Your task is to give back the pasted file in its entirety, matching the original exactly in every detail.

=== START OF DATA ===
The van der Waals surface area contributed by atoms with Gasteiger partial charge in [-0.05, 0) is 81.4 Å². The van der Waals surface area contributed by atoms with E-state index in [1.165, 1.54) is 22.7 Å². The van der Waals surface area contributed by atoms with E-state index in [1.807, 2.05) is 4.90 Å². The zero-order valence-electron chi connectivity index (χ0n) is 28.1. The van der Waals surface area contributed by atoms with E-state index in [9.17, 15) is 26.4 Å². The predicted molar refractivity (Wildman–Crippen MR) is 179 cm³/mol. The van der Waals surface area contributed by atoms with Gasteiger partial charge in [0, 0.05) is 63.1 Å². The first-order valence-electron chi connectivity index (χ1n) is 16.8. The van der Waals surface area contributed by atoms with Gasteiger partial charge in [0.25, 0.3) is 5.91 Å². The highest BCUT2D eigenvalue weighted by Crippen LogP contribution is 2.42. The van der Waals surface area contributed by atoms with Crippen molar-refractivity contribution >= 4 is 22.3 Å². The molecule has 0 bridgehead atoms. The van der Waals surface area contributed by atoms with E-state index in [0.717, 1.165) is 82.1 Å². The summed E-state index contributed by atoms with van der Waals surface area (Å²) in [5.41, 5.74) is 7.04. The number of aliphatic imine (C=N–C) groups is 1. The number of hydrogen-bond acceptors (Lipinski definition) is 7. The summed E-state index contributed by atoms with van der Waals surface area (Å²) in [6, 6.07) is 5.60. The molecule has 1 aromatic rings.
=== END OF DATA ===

The van der Waals surface area contributed by atoms with Gasteiger partial charge in [-0.05, 0) is 81.4 Å². The van der Waals surface area contributed by atoms with E-state index in [1.165, 1.54) is 22.7 Å². The van der Waals surface area contributed by atoms with E-state index in [1.807, 2.05) is 4.90 Å². The zero-order valence-electron chi connectivity index (χ0n) is 28.1. The van der Waals surface area contributed by atoms with E-state index in [9.17, 15) is 26.4 Å². The predicted molar refractivity (Wildman–Crippen MR) is 179 cm³/mol. The van der Waals surface area contributed by atoms with Gasteiger partial charge in [0, 0.05) is 63.1 Å². The first-order valence-electron chi connectivity index (χ1n) is 16.8. The van der Waals surface area contributed by atoms with Gasteiger partial charge in [0.25, 0.3) is 5.91 Å². The highest BCUT2D eigenvalue weighted by Crippen LogP contribution is 2.42. The van der Waals surface area contributed by atoms with Crippen molar-refractivity contribution >= 4 is 22.3 Å². The molecule has 0 bridgehead atoms. The van der Waals surface area contributed by atoms with E-state index in [0.717, 1.165) is 82.1 Å². The summed E-state index contributed by atoms with van der Waals surface area (Å²) in [5.41, 5.74) is 7.04. The number of aliphatic imine (C=N–C) groups is 1. The number of hydrogen-bond acceptors (Lipinski definition) is 7. The summed E-state index contributed by atoms with van der Waals surface area (Å²) in [6, 6.07) is 5.60. The molecule has 1 aromatic rings.